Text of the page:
36 Juniper

Teatro Circulo, New York

Tom (Joe Reece) puts Mackenzie (Jessika McQueen) in an awkward position in front of Amy (Shannon McInally), Theo (Brendan Byrne) and Ben (Jacob Dabby), while Bobbi (Alyssa Abraham) turns away. Original photo by AK47 Division.

Average Rating

5

Our Rating

We see a lot of shows here at Opplaud: some of them are far from perfect, many are approachhing perfect and a select few are nearly perfect.

But the real gems—the truly perfect productions—are as rare as a sixty degree day in December in New York City.

36 Juniper is a rare gem.

We knew that this show was going to be good when we heard it was coming from Wrong House: the crew that brought us Really, Really this time last year, which was really, really good.

And their irregularly-occurring Sketchy Sketch Nights have proven their talents at writing, acting and an all-around good time.

But folks, we had no idea just how perfect this performance was going to be.

Let's start with the plot: a group of old friends gathers for a house party ten years after a tragic incident at their high school shattered their lives and, ultimately, their friendship. None of them are comfortable with what happened or with being together again, but out of respect—or maybe, hoping for an opportunity to heal—they reluctantly agree to play a party game they'd invented back when they were a lot less mature.

It's a perfect premise, filled with just the right balance of tension and humor, and the team of Wrong House playwrights (Jessika McQueen, Shannon McInally and Alyssa Abraham) don"t merely do the script justice: they've perfected it.

Next, let's consider the acting, directed by Greg Pragel with a thorough understanding of just how the scenario would play out and how to extract it from his team. The playwrights themselves, along with fellow Wrong House members Brendan Byrne, Joe Reece and Jacob Dabby, deliver their lines perfectly, allowing the audience to forget you're in a basement theatre and believe you're more a fly on the wall of this rural American home (“probably in a flyover state,” according to the program), caught up in the unfolding drama and laughing at the awkward humor as though you're reviewing old videos of yourself at a younger age.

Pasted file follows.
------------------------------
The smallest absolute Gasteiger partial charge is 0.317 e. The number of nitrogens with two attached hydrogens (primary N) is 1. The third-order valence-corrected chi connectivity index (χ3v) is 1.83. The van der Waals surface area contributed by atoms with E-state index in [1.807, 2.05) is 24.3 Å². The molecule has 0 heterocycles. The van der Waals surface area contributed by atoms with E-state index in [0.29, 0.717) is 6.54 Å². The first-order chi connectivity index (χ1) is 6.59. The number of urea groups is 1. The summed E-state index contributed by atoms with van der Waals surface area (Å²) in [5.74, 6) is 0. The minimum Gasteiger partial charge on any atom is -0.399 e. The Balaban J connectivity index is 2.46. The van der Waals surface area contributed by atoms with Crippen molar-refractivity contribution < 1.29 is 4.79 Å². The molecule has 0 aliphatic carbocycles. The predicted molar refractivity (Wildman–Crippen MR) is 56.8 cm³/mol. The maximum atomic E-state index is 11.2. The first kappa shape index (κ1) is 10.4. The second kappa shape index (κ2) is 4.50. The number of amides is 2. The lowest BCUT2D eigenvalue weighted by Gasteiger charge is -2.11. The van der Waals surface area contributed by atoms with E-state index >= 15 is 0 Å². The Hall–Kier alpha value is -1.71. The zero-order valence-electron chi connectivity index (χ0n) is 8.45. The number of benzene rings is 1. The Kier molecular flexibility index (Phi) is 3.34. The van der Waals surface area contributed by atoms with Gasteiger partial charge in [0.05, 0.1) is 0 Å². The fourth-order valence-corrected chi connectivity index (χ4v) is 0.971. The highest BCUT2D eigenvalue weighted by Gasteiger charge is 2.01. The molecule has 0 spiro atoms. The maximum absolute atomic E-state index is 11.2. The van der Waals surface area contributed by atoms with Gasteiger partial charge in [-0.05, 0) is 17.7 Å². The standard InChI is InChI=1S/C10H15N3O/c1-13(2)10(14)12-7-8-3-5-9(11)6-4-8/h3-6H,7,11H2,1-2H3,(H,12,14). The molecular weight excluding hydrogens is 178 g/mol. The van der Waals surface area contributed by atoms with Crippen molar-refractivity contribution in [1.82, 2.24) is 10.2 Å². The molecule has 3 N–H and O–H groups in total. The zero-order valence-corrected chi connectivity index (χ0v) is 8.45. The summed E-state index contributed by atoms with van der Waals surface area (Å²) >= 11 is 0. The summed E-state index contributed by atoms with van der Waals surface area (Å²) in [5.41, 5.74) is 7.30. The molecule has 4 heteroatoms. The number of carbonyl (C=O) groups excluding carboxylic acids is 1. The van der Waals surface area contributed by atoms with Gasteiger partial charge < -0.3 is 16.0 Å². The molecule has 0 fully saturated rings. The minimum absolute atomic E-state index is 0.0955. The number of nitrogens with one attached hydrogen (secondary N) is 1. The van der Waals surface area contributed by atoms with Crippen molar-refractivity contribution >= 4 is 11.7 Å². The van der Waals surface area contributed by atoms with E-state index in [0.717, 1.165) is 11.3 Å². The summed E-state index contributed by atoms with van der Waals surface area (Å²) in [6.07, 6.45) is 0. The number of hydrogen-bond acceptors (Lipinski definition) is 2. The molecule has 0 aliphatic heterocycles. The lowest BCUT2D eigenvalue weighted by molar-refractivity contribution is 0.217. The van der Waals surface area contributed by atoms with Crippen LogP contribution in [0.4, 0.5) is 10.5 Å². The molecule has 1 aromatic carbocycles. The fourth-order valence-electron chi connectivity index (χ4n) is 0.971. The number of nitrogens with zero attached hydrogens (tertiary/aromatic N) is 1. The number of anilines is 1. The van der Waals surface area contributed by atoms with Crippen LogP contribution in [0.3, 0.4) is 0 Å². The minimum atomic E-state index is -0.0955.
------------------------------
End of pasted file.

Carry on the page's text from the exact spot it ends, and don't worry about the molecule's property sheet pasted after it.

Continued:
The set, assembled by the company (especially McInally) from personal effects, used furniture and some strategic purchases from Amazon, perfectly resembles any living room you might find anywhere outside of a major metropolitan city, where square footage is plentiful but decorating savvy is hard to come by. With perfect lighting (Zach Weeks) and sound (Alex Duncker) that always set just the right mood at just the right time, it's obvious that this crew has left no "I" undotted and no "T" uncrossed in the planning of this show.

So just how perfect is this production?

Normally we might say that with a little bit more workshopping, or a higher budget, or an equity cast, an off-off-Broadway show would be ready for the Great White Way.

This one is ready right now. The only thing it needs is for you and your friends to see it.

Our advice to you is this: see it now. Before it reaches a wider audience. Before the ticket prices soar and it loses its intimate setting.

See it, then come back here and tell us just how perfect you think it is.

Your reviews can help others—including, hopefully, “the powers that be”—decide whether the inaugural production of 36 Juniper is as perfect as we say, and your ratings help us help you find future performances and other events you’re sure to love!

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I liked: Bravi, Wrong House! Bravi!